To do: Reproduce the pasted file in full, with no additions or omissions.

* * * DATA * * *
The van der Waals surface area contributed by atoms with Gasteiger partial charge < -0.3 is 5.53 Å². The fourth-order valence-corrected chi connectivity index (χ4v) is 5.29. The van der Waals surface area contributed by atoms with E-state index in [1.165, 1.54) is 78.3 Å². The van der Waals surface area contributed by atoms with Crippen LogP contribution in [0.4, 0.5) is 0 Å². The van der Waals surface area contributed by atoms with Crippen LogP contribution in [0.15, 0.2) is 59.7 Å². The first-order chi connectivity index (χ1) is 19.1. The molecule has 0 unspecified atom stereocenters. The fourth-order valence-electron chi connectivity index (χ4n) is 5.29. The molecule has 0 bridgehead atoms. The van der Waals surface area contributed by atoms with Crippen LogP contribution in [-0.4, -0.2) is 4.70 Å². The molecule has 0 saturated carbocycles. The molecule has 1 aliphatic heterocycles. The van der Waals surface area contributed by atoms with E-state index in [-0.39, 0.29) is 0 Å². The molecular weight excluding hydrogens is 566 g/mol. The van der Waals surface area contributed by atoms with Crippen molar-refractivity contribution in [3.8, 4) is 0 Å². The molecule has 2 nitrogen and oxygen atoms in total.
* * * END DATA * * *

The van der Waals surface area contributed by atoms with Gasteiger partial charge < -0.3 is 5.53 Å². The fourth-order valence-corrected chi connectivity index (χ4v) is 5.29. The van der Waals surface area contributed by atoms with E-state index in [1.165, 1.54) is 78.3 Å². The van der Waals surface area contributed by atoms with Crippen LogP contribution in [0.4, 0.5) is 0 Å². The van der Waals surface area contributed by atoms with Crippen LogP contribution in [0.15, 0.2) is 59.7 Å². The first-order chi connectivity index (χ1) is 19.1. The molecule has 0 unspecified atom stereocenters. The fourth-order valence-electron chi connectivity index (χ4n) is 5.29. The molecule has 0 bridgehead atoms. The van der Waals surface area contributed by atoms with Crippen LogP contribution in [-0.4, -0.2) is 4.70 Å². The molecule has 0 saturated carbocycles. The molecule has 1 aliphatic heterocycles. The van der Waals surface area contributed by atoms with E-state index in [-0.39, 0.29) is 0 Å². The molecular weight excluding hydrogens is 566 g/mol. The van der Waals surface area contributed by atoms with Crippen molar-refractivity contribution in [3.8, 4) is 0 Å². The molecule has 2 nitrogen and oxygen atoms in total.